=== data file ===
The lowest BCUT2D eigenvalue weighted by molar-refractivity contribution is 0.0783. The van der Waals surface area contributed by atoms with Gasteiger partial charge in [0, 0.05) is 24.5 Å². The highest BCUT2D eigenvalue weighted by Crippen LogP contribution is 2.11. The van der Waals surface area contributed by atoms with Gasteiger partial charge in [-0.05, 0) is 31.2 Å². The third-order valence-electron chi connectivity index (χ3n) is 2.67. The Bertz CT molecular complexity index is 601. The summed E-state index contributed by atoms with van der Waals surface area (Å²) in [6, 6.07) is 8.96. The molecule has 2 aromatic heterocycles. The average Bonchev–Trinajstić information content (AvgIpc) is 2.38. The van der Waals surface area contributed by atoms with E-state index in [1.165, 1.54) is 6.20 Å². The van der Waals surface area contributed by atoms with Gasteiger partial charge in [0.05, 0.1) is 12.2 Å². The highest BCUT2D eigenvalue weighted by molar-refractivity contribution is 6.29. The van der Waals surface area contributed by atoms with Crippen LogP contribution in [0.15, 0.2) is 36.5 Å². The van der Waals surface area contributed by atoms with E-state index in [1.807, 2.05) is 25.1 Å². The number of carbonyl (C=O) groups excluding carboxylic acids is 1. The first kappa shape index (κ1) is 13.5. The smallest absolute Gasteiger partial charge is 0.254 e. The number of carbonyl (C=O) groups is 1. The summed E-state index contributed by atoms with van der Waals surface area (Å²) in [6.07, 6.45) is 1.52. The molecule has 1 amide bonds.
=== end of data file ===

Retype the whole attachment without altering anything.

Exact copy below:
The lowest BCUT2D eigenvalue weighted by molar-refractivity contribution is 0.0783. The van der Waals surface area contributed by atoms with Gasteiger partial charge in [0, 0.05) is 24.5 Å². The highest BCUT2D eigenvalue weighted by Crippen LogP contribution is 2.11. The van der Waals surface area contributed by atoms with Gasteiger partial charge in [-0.05, 0) is 31.2 Å². The third-order valence-electron chi connectivity index (χ3n) is 2.67. The Bertz CT molecular complexity index is 601. The summed E-state index contributed by atoms with van der Waals surface area (Å²) in [6, 6.07) is 8.96. The molecule has 2 aromatic heterocycles. The average Bonchev–Trinajstić information content (AvgIpc) is 2.38. The van der Waals surface area contributed by atoms with E-state index in [1.165, 1.54) is 6.20 Å². The van der Waals surface area contributed by atoms with Gasteiger partial charge in [0.05, 0.1) is 12.2 Å². The highest BCUT2D eigenvalue weighted by molar-refractivity contribution is 6.29. The van der Waals surface area contributed by atoms with Crippen LogP contribution in [0.15, 0.2) is 36.5 Å². The van der Waals surface area contributed by atoms with E-state index in [1.807, 2.05) is 25.1 Å². The number of carbonyl (C=O) groups excluding carboxylic acids is 1. The first kappa shape index (κ1) is 13.5. The smallest absolute Gasteiger partial charge is 0.254 e. The number of carbonyl (C=O) groups is 1. The summed E-state index contributed by atoms with van der Waals surface area (Å²) in [6.07, 6.45) is 1.52. The molecule has 1 amide bonds.